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Success with WIldflowers

If you want a completely care-free garden with lots of color, just plant wildflowers, right? All you have to do is buy a seed mix in a bag or a can. They usually have a photo of a kaleidoscope of blooms on the front. Then scatter the seeds on the ground and wait for the magic to happen.

The PR representative for wildflowers has been very busy the past couple of decades spreading misconceptions about wildflower meadows! I don’t think there were any conspiracies. It’s just that we all hope and wish it were true. Amazing outcroppings of colorful flowers sprout and flourish on their own, and native plants germinate in cracks in street gutters. If wildflowers are so tough, then why can’t we simply purchase a mix of wildflower seeds and cast them onto the ground and let the garden fairies do the rest?

It makes sense, but in reality, establishing a self-sustaining wildflower plot is a very complex task! I’ll try to distill all the intricacies into plain talk to help you produce a real-life wildflower experience that will work well in the field.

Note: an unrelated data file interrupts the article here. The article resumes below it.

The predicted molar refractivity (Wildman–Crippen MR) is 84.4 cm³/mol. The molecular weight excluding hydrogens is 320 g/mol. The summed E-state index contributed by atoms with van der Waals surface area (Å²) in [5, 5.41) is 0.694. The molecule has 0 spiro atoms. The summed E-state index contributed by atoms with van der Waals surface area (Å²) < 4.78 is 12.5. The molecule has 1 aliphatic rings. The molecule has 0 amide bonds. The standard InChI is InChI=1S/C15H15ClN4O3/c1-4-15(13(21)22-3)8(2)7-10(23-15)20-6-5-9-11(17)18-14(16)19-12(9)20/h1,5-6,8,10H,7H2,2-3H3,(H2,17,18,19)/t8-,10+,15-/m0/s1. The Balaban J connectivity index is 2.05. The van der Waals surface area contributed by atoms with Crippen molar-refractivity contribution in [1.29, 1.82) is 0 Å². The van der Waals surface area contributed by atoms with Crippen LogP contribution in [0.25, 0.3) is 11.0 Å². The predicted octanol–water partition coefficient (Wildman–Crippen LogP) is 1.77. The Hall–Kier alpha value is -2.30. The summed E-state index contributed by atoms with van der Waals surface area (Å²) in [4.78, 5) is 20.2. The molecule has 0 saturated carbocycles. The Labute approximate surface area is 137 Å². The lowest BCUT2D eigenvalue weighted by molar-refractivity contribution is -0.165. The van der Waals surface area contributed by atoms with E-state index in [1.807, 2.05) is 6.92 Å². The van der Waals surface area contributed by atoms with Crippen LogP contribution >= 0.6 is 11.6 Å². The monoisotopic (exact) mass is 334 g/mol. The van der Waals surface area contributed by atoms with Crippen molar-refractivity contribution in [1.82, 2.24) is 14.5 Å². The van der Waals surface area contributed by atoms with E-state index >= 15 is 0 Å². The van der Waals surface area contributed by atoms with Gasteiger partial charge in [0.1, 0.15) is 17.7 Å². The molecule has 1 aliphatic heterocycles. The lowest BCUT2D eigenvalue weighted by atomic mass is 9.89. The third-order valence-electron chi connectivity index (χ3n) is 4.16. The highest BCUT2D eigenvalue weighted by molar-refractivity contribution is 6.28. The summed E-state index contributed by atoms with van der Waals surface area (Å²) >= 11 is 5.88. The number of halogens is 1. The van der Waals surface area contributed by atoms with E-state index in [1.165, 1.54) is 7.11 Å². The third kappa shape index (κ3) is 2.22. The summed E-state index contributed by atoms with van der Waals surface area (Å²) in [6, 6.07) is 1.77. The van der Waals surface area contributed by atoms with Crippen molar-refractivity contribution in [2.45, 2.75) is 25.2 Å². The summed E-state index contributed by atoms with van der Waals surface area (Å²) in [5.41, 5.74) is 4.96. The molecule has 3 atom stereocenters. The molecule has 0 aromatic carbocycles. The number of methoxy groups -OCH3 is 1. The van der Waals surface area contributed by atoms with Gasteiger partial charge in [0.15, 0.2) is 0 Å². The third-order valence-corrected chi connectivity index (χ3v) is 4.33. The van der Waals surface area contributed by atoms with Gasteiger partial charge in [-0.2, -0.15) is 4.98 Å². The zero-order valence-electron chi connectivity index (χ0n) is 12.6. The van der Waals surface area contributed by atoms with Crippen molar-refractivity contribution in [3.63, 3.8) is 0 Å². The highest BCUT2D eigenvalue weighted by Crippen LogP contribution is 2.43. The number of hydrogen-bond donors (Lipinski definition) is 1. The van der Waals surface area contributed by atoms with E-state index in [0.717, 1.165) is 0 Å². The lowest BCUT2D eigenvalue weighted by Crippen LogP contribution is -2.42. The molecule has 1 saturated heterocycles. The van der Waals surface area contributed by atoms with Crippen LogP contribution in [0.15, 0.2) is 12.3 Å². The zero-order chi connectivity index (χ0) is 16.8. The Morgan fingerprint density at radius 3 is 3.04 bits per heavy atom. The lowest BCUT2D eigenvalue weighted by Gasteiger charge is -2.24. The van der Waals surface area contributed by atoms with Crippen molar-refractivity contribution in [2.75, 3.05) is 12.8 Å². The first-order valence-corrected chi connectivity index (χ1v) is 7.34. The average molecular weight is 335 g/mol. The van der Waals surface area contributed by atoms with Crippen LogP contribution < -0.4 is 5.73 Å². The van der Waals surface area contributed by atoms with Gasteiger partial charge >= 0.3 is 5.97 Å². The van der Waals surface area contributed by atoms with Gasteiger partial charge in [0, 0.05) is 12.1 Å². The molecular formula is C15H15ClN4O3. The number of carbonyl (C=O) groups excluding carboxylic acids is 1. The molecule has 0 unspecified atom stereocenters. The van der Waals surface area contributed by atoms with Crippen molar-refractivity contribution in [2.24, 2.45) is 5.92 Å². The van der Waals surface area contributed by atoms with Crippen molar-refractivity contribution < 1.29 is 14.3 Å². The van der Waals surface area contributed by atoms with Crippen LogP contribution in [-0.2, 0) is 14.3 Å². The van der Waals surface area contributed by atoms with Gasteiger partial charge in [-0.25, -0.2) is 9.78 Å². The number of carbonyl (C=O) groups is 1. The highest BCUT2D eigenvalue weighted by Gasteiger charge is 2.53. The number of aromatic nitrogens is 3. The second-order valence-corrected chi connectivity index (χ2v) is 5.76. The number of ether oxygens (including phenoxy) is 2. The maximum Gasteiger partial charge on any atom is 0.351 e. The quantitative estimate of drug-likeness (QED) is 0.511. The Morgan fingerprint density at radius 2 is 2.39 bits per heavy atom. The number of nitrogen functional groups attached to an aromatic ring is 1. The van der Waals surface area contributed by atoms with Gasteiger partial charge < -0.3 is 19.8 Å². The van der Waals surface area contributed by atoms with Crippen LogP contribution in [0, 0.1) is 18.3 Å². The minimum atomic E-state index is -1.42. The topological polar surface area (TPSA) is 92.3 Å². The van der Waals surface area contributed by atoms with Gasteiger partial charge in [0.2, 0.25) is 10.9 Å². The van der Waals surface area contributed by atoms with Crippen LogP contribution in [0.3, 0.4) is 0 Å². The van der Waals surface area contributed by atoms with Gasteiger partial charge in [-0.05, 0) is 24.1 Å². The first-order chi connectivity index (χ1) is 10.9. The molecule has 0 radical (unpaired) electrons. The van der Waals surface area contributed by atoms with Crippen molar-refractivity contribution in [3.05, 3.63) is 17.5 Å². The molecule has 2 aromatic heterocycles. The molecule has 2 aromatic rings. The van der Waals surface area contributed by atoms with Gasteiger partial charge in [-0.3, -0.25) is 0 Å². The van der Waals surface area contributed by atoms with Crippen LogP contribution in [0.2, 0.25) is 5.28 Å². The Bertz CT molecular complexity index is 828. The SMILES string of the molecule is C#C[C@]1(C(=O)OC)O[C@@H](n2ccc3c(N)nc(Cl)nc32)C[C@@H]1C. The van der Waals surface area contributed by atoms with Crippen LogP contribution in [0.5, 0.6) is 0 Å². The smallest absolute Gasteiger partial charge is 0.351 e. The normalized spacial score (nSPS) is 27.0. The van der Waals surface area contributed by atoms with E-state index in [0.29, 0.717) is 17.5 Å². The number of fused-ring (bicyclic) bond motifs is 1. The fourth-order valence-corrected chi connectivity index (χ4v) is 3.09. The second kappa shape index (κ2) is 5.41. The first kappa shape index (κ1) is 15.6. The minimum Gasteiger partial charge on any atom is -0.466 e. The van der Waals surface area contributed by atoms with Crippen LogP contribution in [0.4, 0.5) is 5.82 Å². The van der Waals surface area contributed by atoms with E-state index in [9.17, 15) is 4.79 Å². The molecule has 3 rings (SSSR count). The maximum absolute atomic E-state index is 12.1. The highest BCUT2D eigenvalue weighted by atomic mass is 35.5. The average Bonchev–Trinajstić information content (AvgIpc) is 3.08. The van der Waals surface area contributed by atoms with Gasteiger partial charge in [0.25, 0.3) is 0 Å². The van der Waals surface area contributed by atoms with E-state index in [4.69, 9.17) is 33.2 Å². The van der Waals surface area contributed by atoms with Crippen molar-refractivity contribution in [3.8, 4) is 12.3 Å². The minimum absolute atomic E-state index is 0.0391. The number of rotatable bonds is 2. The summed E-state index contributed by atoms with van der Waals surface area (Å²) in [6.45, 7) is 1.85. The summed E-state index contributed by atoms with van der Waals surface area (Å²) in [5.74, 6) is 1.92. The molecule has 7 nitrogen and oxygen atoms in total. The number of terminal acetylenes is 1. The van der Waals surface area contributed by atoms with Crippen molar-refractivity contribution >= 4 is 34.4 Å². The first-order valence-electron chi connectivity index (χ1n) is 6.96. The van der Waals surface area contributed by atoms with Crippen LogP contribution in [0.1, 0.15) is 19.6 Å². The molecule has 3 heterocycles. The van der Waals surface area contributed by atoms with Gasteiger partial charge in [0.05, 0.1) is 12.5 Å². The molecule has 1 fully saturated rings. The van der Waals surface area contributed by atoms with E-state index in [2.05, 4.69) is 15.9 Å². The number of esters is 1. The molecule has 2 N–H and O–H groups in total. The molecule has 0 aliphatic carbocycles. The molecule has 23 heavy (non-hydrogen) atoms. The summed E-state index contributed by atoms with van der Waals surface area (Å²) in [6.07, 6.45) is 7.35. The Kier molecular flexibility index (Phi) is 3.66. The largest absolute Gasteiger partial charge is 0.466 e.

First, it is important to understand that wildflowers (and weeds!) vote every year on which species will be the dominant presence. There is nothing as a designer you can do to influence the vote. Some species may even decline to run for office because they just aren’t in the mood. It’s complicated. It is a grand mystery.  This is why working with wildflowers can be truly fascinating, and why wildflower seeds are typically sold as a mix. Each year, climate differences influence the performance of different wildflower species.